Transforming Systems in Times of Adversity: Education and Resilience White Paper
“Resilience”—defined by USAID as the “ability of people, households, communities, countries, and systems to mitigate, adapt to, and recover from shocks and stresses in a manner that reduces chronic vulnerability and facilitates inclusive growth”—has gained increasing attention for its potential to shape a new paradigm of engagement in crisis and conflict contexts. This is out of recognition that shocks and stressors are increasing in frequency and intensity around the globe and often combine in complex and uncertain ways. They threaten the lives and livelihoods of people whom USAID and its partners seek to support and erode hard-fought development gains and past and present investments in education or other sectors.
For example, when education systems are unable to maintain equitable access to quality education for all in the midst of adversity, it can lead to prolonged education disruption, permanent dropout of learners from schooling, weakened learning outcomes, and long-term psychosocial concerns for learners. Such consequences can have profound impacts for countries and regions of the world seeking to recover and transform after a crisis, particularly when entire generations of children may have never gone to school or had their schooling interrupted prematurely.
This focus on resilience is also reflected in USAID education programs at present. The USAID Education Policy argues that “education in partner countries must have the capacity to embed effective approaches to improving learning and education outcomes, to innovate, and to withstand shocks and stresses” if the aim is to support sustained improvements in learning outcomes and equitable access for all learners. To accomplish this, it is vital that education systems are themselves resilient and able to mitigate the impacts of crisis and conflict in a way that does not undermine current and past investments in the sector. This requires having in place and drawing on a range of capacities, assets, resources, and networks at various levels of the education system in times of adversity.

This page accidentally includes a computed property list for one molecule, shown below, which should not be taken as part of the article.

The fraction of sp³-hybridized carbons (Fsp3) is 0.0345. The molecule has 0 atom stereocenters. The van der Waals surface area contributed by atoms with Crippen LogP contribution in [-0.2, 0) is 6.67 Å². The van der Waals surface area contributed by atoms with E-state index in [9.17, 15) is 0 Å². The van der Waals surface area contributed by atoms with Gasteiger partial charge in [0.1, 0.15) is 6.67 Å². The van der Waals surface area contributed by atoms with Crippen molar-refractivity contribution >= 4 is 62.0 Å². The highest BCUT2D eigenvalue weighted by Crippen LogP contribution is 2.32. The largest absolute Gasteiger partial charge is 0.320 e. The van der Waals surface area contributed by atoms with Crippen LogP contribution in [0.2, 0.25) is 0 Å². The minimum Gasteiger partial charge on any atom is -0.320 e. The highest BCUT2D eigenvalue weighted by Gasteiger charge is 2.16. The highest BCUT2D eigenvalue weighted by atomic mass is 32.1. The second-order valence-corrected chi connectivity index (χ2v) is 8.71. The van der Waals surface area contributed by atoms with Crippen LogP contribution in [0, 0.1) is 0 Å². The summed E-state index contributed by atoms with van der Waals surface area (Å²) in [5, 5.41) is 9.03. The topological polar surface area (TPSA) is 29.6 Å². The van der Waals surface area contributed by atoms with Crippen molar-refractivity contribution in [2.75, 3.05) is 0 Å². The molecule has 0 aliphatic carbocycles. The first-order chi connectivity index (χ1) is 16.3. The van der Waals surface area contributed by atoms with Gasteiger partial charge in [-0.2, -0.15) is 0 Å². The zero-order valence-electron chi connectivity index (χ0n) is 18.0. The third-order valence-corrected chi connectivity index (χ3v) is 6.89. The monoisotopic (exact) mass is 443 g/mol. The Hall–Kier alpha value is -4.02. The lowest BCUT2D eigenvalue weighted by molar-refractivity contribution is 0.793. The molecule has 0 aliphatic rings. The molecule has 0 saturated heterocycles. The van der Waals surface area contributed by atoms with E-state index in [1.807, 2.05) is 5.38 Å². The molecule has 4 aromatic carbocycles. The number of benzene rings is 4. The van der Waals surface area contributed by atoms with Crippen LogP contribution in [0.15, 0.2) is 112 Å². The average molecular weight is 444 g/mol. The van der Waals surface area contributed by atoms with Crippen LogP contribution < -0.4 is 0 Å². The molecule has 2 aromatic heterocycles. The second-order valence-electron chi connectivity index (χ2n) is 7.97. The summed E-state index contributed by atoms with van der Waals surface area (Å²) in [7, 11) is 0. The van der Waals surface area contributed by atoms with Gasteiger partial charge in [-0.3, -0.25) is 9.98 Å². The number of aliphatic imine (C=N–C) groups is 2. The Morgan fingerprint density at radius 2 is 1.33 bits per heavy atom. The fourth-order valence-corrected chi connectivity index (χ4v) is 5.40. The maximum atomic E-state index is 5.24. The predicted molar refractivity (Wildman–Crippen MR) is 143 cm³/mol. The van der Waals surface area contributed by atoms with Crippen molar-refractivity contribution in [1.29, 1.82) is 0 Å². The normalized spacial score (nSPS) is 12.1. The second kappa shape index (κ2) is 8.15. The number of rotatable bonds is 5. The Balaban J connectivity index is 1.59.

Based on the findings and conclusions of the white paper, following are recommendations in two major areas for the U.S. Government.
At a policy level, recommendations include the following:
- Frame resilience within USAID education policies and operational guidance as a mediating set of conditions, abilities, assets, strategies, networks, and relationships—more simply known as “resilience capacities”—that help protect learning and well-being outcomes in the face of shocks and stressors.
- Give greater focus and attention to acknowledging the full range of capacities that education can support (absorptive, adaptive, and transformative), as well as the multiple levels of the education system at which resilience strengthening can operate (learners, households, schools, communities, and institutions).
- In USAID operational guidance, recognize that resilience capacities may not always moderate the sensitivity or exposure of shocks and stressors among all citizens equally.
- Avoid conflating resilience with self-reliance, with a clearer delineation and specification of how resilience-strengthening efforts may support the journey to self-reliance, but likewise, how the resilience of education (or other systems) on their own may not lead to country self-reliance.
Office of Education, Regional Bureaus, and USAID Missions
Within the USAID E3/Office of Education, Regional Bureau Education Teams, and USAID Missions, there is a critical need for education programming to be positioned and leveraged in contexts where resilience is identified as a key focus or priority for the country or region. Recommendations to accomplish this include the following:
- Ensure that education teams are active participants in cross-sector resilience working and leadership groups.
- Further strengthen the capacity and knowledge of key members of USAID on how to develop education programming within a resilience frame, drawing on the core messages and ideas of this white paper.
- Identify and document a series of case studies of education programs or activities from within USAID Missions or its partners in which resilience has been a priority.
- Give greater attention and emphasis to education’s function in supporting and strengthening social capital.
- Strengthen the utilization of tools such as the Rapid Education and Risk Analysis (RERA) and political economy analysis (PEA) to capture key dimensions of risk and resilience through the program cycle, and potentially supplement this information with more participatory approaches that capture subjective dimensions of resilience.
- Build the evidence base on education’s contributions to broader well-being and self-reliance outcomes in times of adversity.
- Develop strong monitoring and evaluation (M&E) guidance and systems to better measure the impacts of education interventions and activities from a resilience approach across multiple time horizons, and to support learning and adaptive management within the Agency.
- Ensure that program designs are coherent in resilience and education-sector outcomes at all levels of the education system (learners, schools, communities, and institutions). Ensure that a clear theory of change connects these outcomes.